2. I do not think the internet is to blame for loneliness; however, I think the internet can contribute. I agree with Jacob in that people used to have face to face conversations before, whereas now they exchange that for a "like" or comment on a Facebook status. Maybe loneliness is not the issue but rather our means of communication is. People are still social but in different ways-more indirect ways. We could have a thousand conversations with people but never really see them. I would have to say that things are improving and getting worse. Things are improving by making communication easier than ever. If there is important information you need to tell a mass amount of people, you can do so with a click. I think things are getting worse by people possibly losing pragmatic skills. Pragmatics used to be a necessary aspect of language but maybe not anymore.

  3. The Internet's influence on me is the absolute opposite of what could be defined as 'loneliness'. I have met so many warm, fun, and interesting friends from all across the world by playing online video games, and browsing internet forums and IRCs. Yes, this method of meeting people is extremely different then the face-to-face, but it opens opportunities to meet people you wouldn't be able to due to geographical restrictions. While this practice is more directed to the introverted type of person, it allows the introvert to be social. This is what social media is for. Projecting yourself and being heard by others, communicating with others, in new, young, and innovative way that is misunderstood. Social media isn't making us lonely. I will agree with the original post though. It's not the website's or internet's fault for people being closed-up, it's the human's decision to be social or not.

  4. I agree with most of the comments above. I think that people are turning to social media rather than face-to-face interaction with people now, which doesn't necessarily lead to lonliness, just a different view on friendships and relationships. While I often use Facebook or Twitter as something to look at when I'm bored, I often seek out the individuals that I actually have communications with outside of the Internet. I don't turn to social media and the Internet for companionship, but rather as something to occupy spare time.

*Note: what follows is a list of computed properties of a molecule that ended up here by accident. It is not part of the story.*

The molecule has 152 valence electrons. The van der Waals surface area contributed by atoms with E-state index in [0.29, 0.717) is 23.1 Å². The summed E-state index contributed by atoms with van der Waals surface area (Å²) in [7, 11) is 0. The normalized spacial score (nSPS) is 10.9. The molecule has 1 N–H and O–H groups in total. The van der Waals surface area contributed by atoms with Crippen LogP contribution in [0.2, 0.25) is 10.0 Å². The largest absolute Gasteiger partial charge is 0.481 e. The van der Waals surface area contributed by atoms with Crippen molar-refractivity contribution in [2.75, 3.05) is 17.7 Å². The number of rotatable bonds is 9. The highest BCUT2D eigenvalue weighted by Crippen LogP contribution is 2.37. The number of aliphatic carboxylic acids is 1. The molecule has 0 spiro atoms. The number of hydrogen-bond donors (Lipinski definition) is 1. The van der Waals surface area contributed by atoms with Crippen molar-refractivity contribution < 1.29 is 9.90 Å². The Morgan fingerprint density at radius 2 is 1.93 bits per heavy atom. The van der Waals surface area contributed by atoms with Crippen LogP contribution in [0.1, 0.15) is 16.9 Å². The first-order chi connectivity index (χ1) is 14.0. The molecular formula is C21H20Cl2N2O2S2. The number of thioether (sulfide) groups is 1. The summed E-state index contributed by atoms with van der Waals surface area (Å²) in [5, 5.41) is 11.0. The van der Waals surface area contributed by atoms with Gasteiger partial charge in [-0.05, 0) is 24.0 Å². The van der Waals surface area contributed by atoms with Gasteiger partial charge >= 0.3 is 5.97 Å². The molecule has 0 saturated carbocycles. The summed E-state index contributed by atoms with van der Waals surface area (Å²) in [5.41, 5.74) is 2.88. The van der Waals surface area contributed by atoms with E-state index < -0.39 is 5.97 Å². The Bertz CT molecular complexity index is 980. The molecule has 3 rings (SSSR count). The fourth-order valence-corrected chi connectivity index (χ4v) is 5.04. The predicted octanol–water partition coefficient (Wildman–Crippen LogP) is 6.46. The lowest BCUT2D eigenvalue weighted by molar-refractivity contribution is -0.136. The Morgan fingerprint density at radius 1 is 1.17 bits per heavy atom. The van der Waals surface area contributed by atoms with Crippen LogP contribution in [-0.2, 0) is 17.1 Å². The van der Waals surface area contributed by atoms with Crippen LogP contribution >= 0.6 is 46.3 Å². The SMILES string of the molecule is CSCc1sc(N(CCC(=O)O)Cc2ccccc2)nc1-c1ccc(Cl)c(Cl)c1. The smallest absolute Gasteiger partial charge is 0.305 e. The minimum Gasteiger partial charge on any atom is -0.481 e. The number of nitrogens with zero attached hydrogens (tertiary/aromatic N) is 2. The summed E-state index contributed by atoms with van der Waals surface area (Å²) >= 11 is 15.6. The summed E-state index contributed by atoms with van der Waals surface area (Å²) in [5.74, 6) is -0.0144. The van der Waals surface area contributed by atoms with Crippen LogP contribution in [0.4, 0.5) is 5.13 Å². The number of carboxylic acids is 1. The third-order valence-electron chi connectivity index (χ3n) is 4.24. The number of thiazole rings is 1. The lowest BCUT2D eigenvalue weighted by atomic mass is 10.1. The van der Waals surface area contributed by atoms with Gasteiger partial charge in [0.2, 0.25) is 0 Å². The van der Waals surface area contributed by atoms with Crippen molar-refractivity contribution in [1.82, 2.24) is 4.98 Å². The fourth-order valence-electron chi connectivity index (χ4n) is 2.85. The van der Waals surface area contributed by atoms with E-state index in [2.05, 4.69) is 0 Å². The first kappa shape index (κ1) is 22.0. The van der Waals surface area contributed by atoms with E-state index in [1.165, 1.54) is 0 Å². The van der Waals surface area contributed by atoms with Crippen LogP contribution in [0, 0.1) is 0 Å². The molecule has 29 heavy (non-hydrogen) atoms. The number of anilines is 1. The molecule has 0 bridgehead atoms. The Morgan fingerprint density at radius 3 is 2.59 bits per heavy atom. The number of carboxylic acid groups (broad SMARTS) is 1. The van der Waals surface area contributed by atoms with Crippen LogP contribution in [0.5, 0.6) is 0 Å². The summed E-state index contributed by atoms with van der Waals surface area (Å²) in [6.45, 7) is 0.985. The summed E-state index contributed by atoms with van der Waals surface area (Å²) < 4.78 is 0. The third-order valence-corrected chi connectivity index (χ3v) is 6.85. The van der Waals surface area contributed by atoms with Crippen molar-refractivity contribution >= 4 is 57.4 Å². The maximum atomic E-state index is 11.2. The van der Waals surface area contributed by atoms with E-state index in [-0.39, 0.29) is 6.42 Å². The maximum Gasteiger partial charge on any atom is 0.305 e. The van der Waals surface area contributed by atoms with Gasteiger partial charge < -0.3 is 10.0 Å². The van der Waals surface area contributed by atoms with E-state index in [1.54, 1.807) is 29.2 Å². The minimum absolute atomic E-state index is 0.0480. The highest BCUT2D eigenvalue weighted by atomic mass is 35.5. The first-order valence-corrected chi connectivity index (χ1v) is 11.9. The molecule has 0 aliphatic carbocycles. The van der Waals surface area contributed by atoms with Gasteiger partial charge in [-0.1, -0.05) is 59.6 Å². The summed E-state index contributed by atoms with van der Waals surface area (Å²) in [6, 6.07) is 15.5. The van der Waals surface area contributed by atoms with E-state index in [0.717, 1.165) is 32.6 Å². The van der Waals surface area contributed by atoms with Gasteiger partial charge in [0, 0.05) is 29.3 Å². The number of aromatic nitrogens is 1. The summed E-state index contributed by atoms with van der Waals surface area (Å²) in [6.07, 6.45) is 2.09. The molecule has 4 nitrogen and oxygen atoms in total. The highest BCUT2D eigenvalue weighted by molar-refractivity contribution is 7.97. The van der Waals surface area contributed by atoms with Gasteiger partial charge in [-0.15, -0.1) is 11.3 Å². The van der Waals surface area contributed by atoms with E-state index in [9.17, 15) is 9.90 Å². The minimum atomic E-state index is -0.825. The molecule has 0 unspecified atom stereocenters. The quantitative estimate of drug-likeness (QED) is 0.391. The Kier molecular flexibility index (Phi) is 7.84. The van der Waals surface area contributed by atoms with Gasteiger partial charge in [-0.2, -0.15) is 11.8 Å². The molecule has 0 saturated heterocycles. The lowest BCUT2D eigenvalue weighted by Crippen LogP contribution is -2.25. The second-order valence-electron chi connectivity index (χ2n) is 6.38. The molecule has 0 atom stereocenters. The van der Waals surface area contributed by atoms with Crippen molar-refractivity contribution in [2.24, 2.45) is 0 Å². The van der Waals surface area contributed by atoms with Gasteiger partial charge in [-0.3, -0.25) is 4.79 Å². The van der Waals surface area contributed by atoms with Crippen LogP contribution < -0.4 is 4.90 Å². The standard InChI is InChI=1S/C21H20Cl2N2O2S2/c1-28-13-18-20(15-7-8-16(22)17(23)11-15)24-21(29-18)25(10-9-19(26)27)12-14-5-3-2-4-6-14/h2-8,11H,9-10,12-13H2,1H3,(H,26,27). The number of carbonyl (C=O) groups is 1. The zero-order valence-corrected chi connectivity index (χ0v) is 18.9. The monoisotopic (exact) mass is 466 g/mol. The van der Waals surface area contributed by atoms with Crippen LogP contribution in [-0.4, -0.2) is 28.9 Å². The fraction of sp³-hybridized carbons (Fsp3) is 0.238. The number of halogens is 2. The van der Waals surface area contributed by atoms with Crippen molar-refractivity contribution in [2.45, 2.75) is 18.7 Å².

I do think however, that the lack of personal communication that people have now because they are turning to social media, may pose difficulties in the future. People want to socialize with one another, not just read what they post as a status or tweet out. Lonliness could become more relevant if people use the Internet as their only means of interactions with others.

  5. I can see both sides. Of course, I like to comment on friends' posts. I like to indulge in communication. But most of the time, I'm skimming to see what else some of my "friends" are doing. I more than likely shudder when I read most of their posts and see a grammatical error. But it never crosses my mind to think I'm alone.

  6. I love the response to this topic! First, I'd agree that the way we use our Facebook on the intentional level makes a difference. At first, I was all for keeping up with friends from back home. A person who grew up in a small town that just about knows everyone, you sometimes want to keep your connections when moving away to college. However, over time we change. I have lost the interest to interact (if we could call it that) with friends back home. We don't have anything in common, they all have babies or spouses, they lack higher education, and they complain about the same old things. I don't have those connections from home anymore.

    Therefore, my use of Facebook is not like it used to be. I'm not as interactive, but I still like it because people that I have met here in college I can have for time to come. When they live across the state or the country, I can still check up on them without busting a large phone bill or international bill. It's a matter of convenience that serves each of us differently.